For instance, if you’ve been to the library recently, you may have noticed our updated display:

picture of library display case

Here’s a closer look at some of our current highlights:

In the shadow of slavery : Africa’s botanical legacy in the Atlantic world (Judith A. Carney and Richard Nicholas Rosomoff).

  • “In this exciting, original, and groundbreaking book, Judith A. Carney and Richard Nicholas Rosomoff draw on archaeological records, oral histories, and the accounts of slave ship captains to show how slaves’ food plots-‘botanical gardens of the dispossessed’-became the incubators of African survival in the Americas and Africanized the foodways of plantation societies.”

The other side of paradise : a memoir (Staceyann Chin).

  • “From the iconic and charismatic star of ‘Russell Simmons’ Def Poetry Jam’ comes this brave and fiercely candid memoir about growing up in Jamaica by performer, activist, and writer Chin.”

The road to someplace better : from the segregated South to Harvard Business School and beyond. (Lillian Lincoln Lambert with Rosemary Brutico).

  • “Inspiring memoir of a groundbreaking business pioneer who broke down racial, gender, and social barriers to achieve unprecedented success. Lillian Lincoln Lambert received Harvard Business School’s Alumni Achievement Award in 2003 and has been featured on Good Morning America and in Time, the Washington Post, and Entrepreneur.”

The immortal life of Henrietta Lacks. (Rebecca Skloot).

  • “Her name was Henrietta Lacks, but scientists know her as HeLa. She was a poor Southern tobacco farmer who worked the same land as her slave ancestors, yet her cells-taken without her knowledge-became one of the most important tools in medicine.”

Til death or distance do us part : marriage and the making of African America (Frances Smith Foster).

  • “Conventional wisdom tells us that marriage was illegal for African Americans during the antebellum era, and that if people married at all, their vows were tenuous ones: ‘until death or distance do us part.’ Drawing on a trove of less well-known sources including family histories, folk stories, memoirs, sermons, and especially the fascinating writings from the Afro-Protestant Press, ‘Til Death or Distance Do Us Part offers a radically different perspective on antebellum love and family life.”

Caribbean middlebrow : leisure culture and the middle class (Belinda Edmondson).

  • “Edmondson (English and African American and African studies, Rutgers U.-Newark) tells the story of leisure culture in the Anglophone Caribbean for the past 150 years as a story of the nascent and aspiring black middle class striving to reconcile their origins in black-identified culture, with aspirations for social ascendance and international recognition.”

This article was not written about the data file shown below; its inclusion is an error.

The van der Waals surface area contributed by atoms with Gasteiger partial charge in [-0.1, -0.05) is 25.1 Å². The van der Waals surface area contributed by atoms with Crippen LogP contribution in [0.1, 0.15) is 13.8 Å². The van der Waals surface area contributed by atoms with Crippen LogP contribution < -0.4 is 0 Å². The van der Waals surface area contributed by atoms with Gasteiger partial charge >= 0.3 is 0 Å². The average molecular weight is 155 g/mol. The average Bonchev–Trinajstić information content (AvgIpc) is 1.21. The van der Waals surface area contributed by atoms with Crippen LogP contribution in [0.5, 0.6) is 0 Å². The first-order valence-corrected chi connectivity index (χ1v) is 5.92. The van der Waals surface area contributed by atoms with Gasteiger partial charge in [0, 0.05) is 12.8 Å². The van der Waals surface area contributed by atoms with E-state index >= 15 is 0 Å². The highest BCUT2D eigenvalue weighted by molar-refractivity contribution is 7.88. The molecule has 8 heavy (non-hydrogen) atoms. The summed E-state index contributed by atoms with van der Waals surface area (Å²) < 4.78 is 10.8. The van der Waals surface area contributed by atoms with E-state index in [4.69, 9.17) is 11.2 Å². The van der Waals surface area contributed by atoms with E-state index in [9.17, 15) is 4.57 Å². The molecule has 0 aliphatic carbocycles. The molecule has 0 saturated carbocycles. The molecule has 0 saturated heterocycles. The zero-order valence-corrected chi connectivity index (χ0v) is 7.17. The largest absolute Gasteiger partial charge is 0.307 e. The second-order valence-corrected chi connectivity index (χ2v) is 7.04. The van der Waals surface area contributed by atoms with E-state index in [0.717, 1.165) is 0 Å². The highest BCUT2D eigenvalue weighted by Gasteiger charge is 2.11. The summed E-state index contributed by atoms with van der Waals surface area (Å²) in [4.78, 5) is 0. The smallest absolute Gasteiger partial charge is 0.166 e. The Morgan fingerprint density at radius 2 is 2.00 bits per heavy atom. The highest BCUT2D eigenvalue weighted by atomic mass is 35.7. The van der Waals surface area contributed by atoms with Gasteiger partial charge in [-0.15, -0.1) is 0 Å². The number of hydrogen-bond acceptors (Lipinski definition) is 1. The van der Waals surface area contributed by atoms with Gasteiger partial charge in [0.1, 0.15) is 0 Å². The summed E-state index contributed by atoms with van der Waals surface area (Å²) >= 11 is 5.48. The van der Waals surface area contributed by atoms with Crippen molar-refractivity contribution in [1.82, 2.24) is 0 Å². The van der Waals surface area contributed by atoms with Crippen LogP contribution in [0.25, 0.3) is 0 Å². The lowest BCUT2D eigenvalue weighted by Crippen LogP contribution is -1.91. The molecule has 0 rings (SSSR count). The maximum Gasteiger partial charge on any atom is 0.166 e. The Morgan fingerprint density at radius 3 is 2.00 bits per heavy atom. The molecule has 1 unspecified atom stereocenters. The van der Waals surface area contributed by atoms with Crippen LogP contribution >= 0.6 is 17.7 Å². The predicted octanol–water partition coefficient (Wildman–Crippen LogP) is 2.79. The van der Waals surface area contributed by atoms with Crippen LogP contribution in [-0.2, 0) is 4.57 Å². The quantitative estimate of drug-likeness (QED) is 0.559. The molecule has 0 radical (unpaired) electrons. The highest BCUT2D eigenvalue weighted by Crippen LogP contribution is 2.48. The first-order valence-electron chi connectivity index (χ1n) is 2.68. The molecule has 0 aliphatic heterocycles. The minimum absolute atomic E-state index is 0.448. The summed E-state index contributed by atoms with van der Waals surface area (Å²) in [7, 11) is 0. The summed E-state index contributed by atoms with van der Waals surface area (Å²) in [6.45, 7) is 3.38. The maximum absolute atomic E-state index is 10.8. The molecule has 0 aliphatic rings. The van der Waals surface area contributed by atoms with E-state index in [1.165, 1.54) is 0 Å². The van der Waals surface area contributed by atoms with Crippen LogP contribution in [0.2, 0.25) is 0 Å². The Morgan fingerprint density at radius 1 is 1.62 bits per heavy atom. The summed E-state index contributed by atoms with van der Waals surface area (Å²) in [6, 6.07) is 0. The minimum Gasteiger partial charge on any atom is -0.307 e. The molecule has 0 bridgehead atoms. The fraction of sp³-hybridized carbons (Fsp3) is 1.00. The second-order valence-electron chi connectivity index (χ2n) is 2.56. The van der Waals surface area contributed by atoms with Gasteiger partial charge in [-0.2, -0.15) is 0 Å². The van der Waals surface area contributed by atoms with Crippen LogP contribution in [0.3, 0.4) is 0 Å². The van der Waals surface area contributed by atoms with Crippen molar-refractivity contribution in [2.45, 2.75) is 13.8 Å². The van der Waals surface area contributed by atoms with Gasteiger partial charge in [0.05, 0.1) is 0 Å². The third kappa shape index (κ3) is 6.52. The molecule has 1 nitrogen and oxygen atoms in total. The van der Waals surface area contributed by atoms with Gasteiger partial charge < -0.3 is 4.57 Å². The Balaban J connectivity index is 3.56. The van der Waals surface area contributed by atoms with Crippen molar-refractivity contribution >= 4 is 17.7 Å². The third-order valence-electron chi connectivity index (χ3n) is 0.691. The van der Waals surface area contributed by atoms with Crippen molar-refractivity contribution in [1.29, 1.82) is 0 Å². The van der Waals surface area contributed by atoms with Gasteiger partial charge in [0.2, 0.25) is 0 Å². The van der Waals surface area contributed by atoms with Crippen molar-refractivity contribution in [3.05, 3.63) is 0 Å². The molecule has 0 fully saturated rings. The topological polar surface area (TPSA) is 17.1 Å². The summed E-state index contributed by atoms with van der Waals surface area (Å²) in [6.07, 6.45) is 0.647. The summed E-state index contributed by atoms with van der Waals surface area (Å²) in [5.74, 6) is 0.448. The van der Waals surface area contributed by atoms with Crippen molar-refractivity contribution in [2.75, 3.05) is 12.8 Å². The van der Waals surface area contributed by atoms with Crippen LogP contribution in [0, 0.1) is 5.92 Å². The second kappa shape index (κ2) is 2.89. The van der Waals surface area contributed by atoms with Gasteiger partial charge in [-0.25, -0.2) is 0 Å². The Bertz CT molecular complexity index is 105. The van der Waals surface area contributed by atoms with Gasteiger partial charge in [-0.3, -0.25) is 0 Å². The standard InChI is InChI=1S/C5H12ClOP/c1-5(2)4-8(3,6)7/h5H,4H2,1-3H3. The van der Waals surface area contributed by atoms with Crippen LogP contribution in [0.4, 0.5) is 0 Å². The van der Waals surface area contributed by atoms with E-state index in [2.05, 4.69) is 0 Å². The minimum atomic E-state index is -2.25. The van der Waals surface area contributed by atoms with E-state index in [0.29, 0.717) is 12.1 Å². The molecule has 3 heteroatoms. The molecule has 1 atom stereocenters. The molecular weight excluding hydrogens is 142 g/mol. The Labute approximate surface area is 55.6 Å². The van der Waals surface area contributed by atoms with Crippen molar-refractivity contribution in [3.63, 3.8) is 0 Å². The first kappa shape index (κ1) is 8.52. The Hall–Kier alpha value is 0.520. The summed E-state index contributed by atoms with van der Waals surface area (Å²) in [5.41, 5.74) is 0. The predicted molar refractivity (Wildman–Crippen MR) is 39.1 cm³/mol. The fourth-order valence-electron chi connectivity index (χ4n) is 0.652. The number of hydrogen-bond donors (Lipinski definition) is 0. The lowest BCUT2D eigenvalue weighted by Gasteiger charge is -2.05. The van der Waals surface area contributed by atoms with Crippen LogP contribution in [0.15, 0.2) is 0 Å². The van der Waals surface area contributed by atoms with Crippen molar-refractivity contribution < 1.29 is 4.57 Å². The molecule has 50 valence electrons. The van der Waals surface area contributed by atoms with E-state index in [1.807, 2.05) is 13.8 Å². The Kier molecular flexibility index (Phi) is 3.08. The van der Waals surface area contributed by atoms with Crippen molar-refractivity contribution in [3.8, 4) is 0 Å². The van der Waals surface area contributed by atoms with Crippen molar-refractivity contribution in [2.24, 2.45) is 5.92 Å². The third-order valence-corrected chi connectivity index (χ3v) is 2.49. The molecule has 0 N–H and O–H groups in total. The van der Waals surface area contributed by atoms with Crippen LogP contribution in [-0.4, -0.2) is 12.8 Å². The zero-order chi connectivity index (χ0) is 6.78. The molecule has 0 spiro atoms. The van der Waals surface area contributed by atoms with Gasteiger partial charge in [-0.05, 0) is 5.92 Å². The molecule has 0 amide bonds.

The literature police : apartheid censorship and its cultural consequences (Peter D. McDonald).

  • “The Literature Police affords a unique perspective on one of the most anachronistic, exploitative, and racist modern states of the post-war era, and on some of the many forms of cultural resistance it inspired. It also raises urgent questions about how we understand the category of the literary in today’s globalized, intercultural world.”

My Times in black and white : race and power at the New York times (Gerald M. Boyd ; afterword by Robin D. Stone).

  • “A rare inside view of power and behind-the-scenes politics at the nation’s premier newspaper, My Times in Black and White is the inspirational tale of a man who rose from urban poverty to the top of his field, struggling against whitedominated media, tearing down racial barriers, and all the while documenting the most extraordinary events of the latter twentieth century.”

Look and leave : photographs and stories from New Orleans’s Lower Ninth Ward (Jane Fulton Alt ; introduction by Michael A. Weinstein).

  • “As a participant in New Orleans’s “Look and Leave” program, Jane Fulton Alt accompanied Lower Ninth Ward residents back to their homes for the first time since fleeing Hurricane Katrina. It is through Alt’s social worker’s compassion and keen photographer’s eye that we are given a better understanding of what it meant to be a resident of the Lower Ninth Ward of New Orleans immediately following Hurricane Katrina.”

Examining Tuskegee : the infamous syphilis study and its legacy (Susan M. Reverby).

  • “The forty-year “Tuskegee” Syphilis Study has become the American metaphor for medical racism, government malfeasance, and physician arrogance. The subject of histories, films, rumors, and political slogans, it received an official federal apology from President Bill Clinton in a White House ceremony. Susan M. Reverby offers a comprehensive analysis of the notorious study of untreated syphilis, which took place in and around Tuskegee, Alabama, from the 1930s through the 1970s.”

The warmth of other suns : the epic story of America’s great migration (Isabel Wilkerson).

  • “In this epic, beautifully written masterwork, Pulitzer Prize-winning author Isabel Wilkerson chronicles one of the great untold stories of American history: the decades-long migration of black citizens who fled the South for northern and western cities, in search of a better life.”

Gridiron gauntlet : the story of the men who integrated pro football in their own words (Andy Piascik).

  • “One year before Jackie Robinson broke the color line in major league baseball, four black players joined the Cleveland Browns and Los Angeles Rams to become the first African-American pro football players in the modern era. Players who began their careers from 1946 to 1955 reminisce about the violence they faced on and off the field, the world of segregation and the violence it brought, but also of white players and coaches who assisted and supported their careers.”